Basketball

Razorbacks Win Game 1: Takeaways

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The Hogs opened their 2021-22 season with a double-digit, come from behind victory over the Mercer Bears by a score of 74 – 61. Coach Musselman seemed to test out a few different lineups and schemes throughout the game, including an unconventional small-ball starting five. How much of that will stick moving forward, and how much was simply Game 1 experimentation?

Notae’s Big Night

JD Notae is good at basketball. That might be the understatement of the night. The 6-1 senior opened his season with a monster performance. He poured in 30 points on 42% shooting to go along with 7 steals, 5 3-pointers, 2 assists, and 2 rebounds in his 39 minutes of action. Notae noted after the game that despite growing up less than an hour away from Mercer’s campus, the Bears did not offer him a scholarship out of high school, making this game somewhat personal for him.

Will Notae’s 30-point night be a common trend moving forward? It’s very possible. He has the green light to shoot from anywhere and the offensive talent to keep the Hogs in most games. However, it shouldn’t be an every-night occurrence, not because we don’t want JD scoring, but because the Hogs have too much firepower to have to rely on one player like they did with Mason Jones a few seasons ago.

Transfer Evaluation

Au’Diese Toney was known to be a major addition to this team, but I don’t know if anyone expected him to have this sort of impact right away. He scored 18 points on 7-9 shooting from the field and 4-6 from the FT line in 37 minutes of play. More impressively, he pulled down a game-high 11 rebounds, 5 of which were offensive. His contributions on the glass on both sides of the ball will be the biggest key to Toney staying on the court.

Chris Lykes also impressed in his 26-minute debut, scoring 16 points on 57% shooting including going 1-1 from distance. He added a pair of rebounds, an assist, and drew a foul on two separate 3-point attempts, finishing 7-8 from the charity stripe on the day.

Stanley Umude earned the start, but only saw the court for 17 minutes in Game 1. He was fairly efficient, shooting 43% from the field while adding six points, three rebounds, and an assist. Umude is a player who averaged 20+ PPG for an entire season at South Dakota, making his progression and comfortability within Musselman’s system a key story for the Hogs’ success moving forward.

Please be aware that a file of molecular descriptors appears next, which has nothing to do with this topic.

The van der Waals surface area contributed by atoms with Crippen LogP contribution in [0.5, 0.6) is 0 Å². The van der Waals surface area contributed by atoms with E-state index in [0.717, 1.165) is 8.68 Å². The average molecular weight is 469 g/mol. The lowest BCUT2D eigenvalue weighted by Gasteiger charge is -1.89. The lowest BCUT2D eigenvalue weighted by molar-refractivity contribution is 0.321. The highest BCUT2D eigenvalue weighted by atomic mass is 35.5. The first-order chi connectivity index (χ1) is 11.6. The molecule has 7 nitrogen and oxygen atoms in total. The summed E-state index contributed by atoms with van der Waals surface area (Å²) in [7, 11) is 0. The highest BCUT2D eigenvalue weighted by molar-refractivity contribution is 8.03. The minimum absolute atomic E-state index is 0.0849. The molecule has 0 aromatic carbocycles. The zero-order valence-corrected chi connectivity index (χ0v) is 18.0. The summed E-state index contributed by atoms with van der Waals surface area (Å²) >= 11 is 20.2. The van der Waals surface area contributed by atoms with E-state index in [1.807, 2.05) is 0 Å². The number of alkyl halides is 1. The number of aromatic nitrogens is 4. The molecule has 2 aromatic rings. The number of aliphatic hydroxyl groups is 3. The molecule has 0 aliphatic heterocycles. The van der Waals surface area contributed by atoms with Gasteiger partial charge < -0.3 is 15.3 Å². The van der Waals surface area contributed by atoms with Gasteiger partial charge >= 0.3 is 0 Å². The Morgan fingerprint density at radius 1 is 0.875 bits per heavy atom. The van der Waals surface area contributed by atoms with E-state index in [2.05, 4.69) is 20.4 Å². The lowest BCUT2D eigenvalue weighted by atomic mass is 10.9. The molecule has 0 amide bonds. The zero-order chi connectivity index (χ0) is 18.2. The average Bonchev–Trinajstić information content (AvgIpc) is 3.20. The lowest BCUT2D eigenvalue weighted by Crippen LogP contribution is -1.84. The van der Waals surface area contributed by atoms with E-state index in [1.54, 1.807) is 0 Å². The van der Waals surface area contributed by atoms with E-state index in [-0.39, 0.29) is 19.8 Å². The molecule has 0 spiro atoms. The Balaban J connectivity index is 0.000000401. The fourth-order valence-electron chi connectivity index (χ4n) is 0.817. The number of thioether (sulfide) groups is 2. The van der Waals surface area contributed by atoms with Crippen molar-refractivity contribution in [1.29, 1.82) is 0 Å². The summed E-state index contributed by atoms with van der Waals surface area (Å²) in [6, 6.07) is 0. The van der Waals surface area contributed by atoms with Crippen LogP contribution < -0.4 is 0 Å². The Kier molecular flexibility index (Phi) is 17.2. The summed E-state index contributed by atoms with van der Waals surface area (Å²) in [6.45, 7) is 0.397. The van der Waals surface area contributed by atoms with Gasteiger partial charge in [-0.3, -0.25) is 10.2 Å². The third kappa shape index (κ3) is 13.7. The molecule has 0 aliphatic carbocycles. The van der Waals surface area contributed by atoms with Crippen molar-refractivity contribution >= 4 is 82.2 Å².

Returning Leaders

Two of the three returning freshmen from last year’s team earned the start, with KK Robinson and Devo Davis joining the pair of 6’6 transfers in Umude and Toney and the human flamethrower, JD Notae.

Robinson looked solid in his debut, adding a pair of rebounds and zero turnovers in his nine minutes of action. Notae and Lykes’ hot shooting made it hard to take either player off the court last night, effectively limiting Robinson’s role. His role on this team is still somewhat up in the air and something to keep an eye on moving forward.

Davis on the other hand seemed to struggle to find open looks on offense. He finished the game without a single FG or FT attempt, but he managed to contribute in other ways. He played stellar defense all game long, grabbing three steals and four rebounds in his 34 minutes of action. Davis was known for making highlight plays last year, but could often get ahead of himself and lose control of the ball or his own body control. This tendency doesn’t seem to be completely overcome yet. He dished out only one assist to go along with a team-high five turnovers on the night.

Jaylin Williams was ruled eligible for this game after dealing with back spasms for several days, though he didn’t appear in the starting five as expected. Instead, he came off the bench to still play 30 minutes. He scored only four points on 25% shooting, including 0-2 from distance, but he managed to put up a quietly impressive stat line. Williams contributed 8 rebounds (3 offensive), 5 assists, 2 blocks, and 1 steal despite struggling to score. He led the team in both assists and blocks, a result of a combination of skills that make Williams unique amongst college big men.